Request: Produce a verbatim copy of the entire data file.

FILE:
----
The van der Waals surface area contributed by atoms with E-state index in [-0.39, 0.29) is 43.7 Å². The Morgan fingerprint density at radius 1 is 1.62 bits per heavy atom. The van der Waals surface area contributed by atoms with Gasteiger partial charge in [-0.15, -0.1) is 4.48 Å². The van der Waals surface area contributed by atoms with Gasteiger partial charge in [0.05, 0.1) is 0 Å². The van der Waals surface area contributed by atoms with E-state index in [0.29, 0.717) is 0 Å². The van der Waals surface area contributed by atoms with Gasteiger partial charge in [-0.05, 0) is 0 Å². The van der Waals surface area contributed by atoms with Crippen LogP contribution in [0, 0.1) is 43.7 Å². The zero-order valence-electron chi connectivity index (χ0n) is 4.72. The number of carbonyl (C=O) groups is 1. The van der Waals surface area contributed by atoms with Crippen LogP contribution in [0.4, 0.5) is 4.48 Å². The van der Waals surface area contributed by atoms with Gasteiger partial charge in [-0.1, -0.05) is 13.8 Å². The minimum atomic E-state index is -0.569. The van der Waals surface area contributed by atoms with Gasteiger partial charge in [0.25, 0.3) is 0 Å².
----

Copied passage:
The van der Waals surface area contributed by atoms with E-state index in [-0.39, 0.29) is 43.7 Å². The Morgan fingerprint density at radius 1 is 1.62 bits per heavy atom. The van der Waals surface area contributed by atoms with Gasteiger partial charge in [-0.15, -0.1) is 4.48 Å². The van der Waals surface area contributed by atoms with Gasteiger partial charge in [0.05, 0.1) is 0 Å². The van der Waals surface area contributed by atoms with E-state index in [0.29, 0.717) is 0 Å². The van der Waals surface area contributed by atoms with Gasteiger partial charge in [-0.05, 0) is 0 Å². The van der Waals surface area contributed by atoms with Crippen LogP contribution in [0, 0.1) is 43.7 Å². The zero-order valence-electron chi connectivity index (χ0n) is 4.72. The number of carbonyl (C=O) groups is 1. The van der Waals surface area contributed by atoms with Crippen LogP contribution in [0.4, 0.5) is 4.48 Å². The van der Waals surface area contributed by atoms with Gasteiger partial charge in [-0.1, -0.05) is 13.8 Å². The minimum atomic E-state index is -0.569. The van der Waals surface area contributed by atoms with Gasteiger partial charge in [0.25, 0.3) is 0 Å².